Originally Posted by Retired Squid
When sold as a pistol with 14" barrel you can put a rifle stock on it and its still a pistol. You and I can't take a 10/22 rifle and cut it down to a pistol and use or sell it but the mfg can and does. Now you can take that Ruger pistol and drop it in a rifle stock and it's still classified as a pistol and legal to use.
In T/C it is the receiver that is classed as rifle or pistol, so you can put a 21" rifle barrel and stock on the pistol and it's still a pistol and legal. Now if it's a "rifle" receiver then you can't put the pistol barrel on it and be legal, even though they are basically the same.
The thing is with a T/C you can probably get away with the switches (the install of pistol barrel on rifle) because of mfg offerings of receivers that are almost identical for pistol and rifle and who would know until caught doing something else that was illegal. To me being a 10mm shooter and having a G2 Contender pistol and a 10" barrel in 10mm auto, the thought of buying a rifle stock is intriguing to me, but I just don't see the need for spending the money.
The T/C for me is just a range toy, not a hunting or defense gun. I have G20/29 for personal defense and several large bore rifles for hunting or target, the G2 was more of an idea for 10mm test bed gun that has sprung out of a failed idea of using G2 as a first gun for a young grandson but the 12" bull barrel was too heavy and trigger reach too long for him.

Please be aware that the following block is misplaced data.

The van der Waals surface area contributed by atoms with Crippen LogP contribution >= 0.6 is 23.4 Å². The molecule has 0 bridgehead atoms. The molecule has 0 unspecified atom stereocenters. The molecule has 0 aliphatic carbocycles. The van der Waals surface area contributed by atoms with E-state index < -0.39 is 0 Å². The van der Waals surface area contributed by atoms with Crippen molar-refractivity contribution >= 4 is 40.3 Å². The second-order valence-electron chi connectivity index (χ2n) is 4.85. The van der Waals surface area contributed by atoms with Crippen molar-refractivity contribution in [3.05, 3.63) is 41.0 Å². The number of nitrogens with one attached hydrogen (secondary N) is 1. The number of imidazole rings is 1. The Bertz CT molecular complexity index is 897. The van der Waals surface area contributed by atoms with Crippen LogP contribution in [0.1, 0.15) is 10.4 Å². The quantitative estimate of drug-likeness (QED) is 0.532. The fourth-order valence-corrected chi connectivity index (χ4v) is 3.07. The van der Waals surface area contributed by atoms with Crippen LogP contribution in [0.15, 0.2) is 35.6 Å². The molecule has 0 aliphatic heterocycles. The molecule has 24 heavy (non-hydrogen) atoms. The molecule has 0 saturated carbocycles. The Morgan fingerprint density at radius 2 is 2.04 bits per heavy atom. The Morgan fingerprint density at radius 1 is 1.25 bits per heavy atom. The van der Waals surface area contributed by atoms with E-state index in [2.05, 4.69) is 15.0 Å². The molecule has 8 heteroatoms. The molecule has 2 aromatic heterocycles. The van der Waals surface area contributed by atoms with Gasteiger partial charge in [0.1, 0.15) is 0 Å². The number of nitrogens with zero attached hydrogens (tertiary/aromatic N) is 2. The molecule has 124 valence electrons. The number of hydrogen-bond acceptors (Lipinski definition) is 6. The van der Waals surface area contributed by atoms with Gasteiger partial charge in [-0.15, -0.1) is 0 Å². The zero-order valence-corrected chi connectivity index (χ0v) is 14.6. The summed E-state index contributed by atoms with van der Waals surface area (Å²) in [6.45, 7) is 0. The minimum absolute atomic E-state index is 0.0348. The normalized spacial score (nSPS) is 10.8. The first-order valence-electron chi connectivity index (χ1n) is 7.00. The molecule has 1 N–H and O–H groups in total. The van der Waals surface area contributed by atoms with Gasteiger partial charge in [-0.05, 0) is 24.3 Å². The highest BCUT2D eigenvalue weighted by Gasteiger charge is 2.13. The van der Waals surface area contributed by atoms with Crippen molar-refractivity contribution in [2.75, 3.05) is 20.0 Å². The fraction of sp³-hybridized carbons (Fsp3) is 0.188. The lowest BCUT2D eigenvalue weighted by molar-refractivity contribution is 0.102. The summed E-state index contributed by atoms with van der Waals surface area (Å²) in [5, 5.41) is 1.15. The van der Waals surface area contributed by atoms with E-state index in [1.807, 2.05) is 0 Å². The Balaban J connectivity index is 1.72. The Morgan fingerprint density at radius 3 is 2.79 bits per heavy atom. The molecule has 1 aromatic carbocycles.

This is not correct. Check with BATFE. There are numerous kits that involve adding a stock to a Glock and these all require that the pistol be registered as a short barreled rifle. Same thing when putting a folding stock on a Heckler & Koch SP89 pistol. Also, you cannot buy a AR15 pistol and then simply put a stock on it. The fact that it is built as a "handgun" is irrelevant. If you take any sub-16" barreled firearm and turn it into a shoulder fired weapon without registering it as a NFA item you are committing a federal crime.